These days, there are few problems left that technology doesn't claim to solve. On the app store, a report from the University of New Mexico Health Sciences Center reveals that there are approximately 325,000 health-related apps as of 2017 — tackling everything from sleep assistance and how to effectively brush your teeth, to poo logs and breathing exercises. With the vast array of apps on the consumer market, it seems the underlying message is clear: a better you is only a few taps away.
There's no doubt that people everywhere are lapping this up, regardless of whether these apps work or not. In fact, a study by Healbe confirms that 40% of Americans have used a health app to track their health, exercise, or sports performance. But why are they so popular? Are these health apps as healthy as they advertise? And while we're sure that many start out with the best intentions, for others, this compulsive quantification might even be doing more harm than good. Here are some signs to watch out for.
You start to feel like exercise is an obligation
There are a lot of ways to psyche yourself up to work out, whether it's to prepare for a trip to the beach or to attempt a new personal record. However, one sure fire way to dampen motivation is to feel like you need to follow an app. Take running, for example. There are numerous apps that claim to supplement your morning jog, but much of the joy of running is rooted in that runner's high — you know, that blissful feeling of being on a path, seeing the road ahead, and being attuned to your body. It's something you miss out on if you're running for the sole purpose of seeing the distance log on your phone.
You've started seeing food as "bad" vs. "good"
U.S. News reports that at least 10 million Americans are estimated to suffer from potentially life-threatening eating disorders. Ultimately, this stems from an unhealthy relationship with food and one's body. By obsessively tracking every calorie, you're likely to start labeling food as "bad" vs. "good." But while it's tempting to listen to an app instead of your own body, it's important to note that nutrition is never black and white. All food trackers really account for are energy content, disregarding other aspects of eating that can uplift and make you happy and healthy — like healthy nutrition and the joy of sharing meals with others.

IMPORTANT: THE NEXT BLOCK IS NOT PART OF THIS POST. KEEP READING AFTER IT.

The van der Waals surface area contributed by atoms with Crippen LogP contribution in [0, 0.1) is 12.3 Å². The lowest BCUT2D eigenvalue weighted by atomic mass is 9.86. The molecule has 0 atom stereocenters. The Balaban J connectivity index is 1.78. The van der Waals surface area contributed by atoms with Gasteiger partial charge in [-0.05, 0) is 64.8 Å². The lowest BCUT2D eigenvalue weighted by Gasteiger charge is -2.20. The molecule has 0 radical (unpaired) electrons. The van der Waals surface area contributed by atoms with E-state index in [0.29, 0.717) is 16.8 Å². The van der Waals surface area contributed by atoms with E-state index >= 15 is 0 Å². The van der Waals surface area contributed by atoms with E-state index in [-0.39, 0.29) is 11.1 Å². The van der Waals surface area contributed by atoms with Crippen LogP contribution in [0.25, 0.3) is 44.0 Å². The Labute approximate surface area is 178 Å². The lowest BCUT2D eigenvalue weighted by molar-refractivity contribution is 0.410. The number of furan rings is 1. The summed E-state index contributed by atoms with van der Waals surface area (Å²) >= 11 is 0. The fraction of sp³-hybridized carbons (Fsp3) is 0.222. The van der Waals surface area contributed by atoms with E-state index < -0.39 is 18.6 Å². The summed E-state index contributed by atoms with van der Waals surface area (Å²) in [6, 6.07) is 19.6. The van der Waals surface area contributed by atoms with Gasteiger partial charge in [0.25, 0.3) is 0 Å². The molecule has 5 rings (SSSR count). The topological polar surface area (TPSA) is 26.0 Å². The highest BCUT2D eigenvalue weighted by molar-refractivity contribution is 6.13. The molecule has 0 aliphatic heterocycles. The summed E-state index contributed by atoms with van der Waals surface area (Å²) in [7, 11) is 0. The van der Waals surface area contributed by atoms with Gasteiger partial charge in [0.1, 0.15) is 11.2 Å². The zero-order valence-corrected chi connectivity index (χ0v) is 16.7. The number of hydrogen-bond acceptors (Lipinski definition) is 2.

Your life revolves around meeting targets
There's absolutely nothing wrong with passing on Friday night drinks with friends to complete your eight hours of sleep. Some might even say it's admirable. However, if you find yourself always choosing workouts over lunch with mom, it could be a sign that your health tracking is taking a compulsive turn. Remember, good health should enhance your life, not take over it. Your 10km run can always wait.
You think it only counts if it's on record
Seeing you reach your goals on a screen feels very fulfilling, but don't beat yourself up if you forget to record a meal or a new workout achievement. Because then again, we shouldn't be seeking this much validation from mere apps, especially when researchers from Virginia Commonwealth University have proven there’s a disconnect between app developers and the scientific community. That means you can't really trust how effective these products actually are. And although a feature on Maryville University emphasizes that tech expertise and medical knowledge should go hand-in-hand, that doesn't always happen. While the healthcare industry does need to keep up with the growing digitization, it can be just Silicon Valley running the show, so be wary of apps that do not have the credibility or endorsement of a real medical expert.
It keeps you from making real connections
The appeal of tech is that it can give you the illusion of being in control. But the trade-off is that you could get tunnel vision when looking at the data, and miss out on the real world. Apps like AROM and Dreamlight might tell you to take a whiff of essential oils or meditate to fight stress, but sometimes all you really need is to see a friend. So do it the old-fashioned way and put down the phone.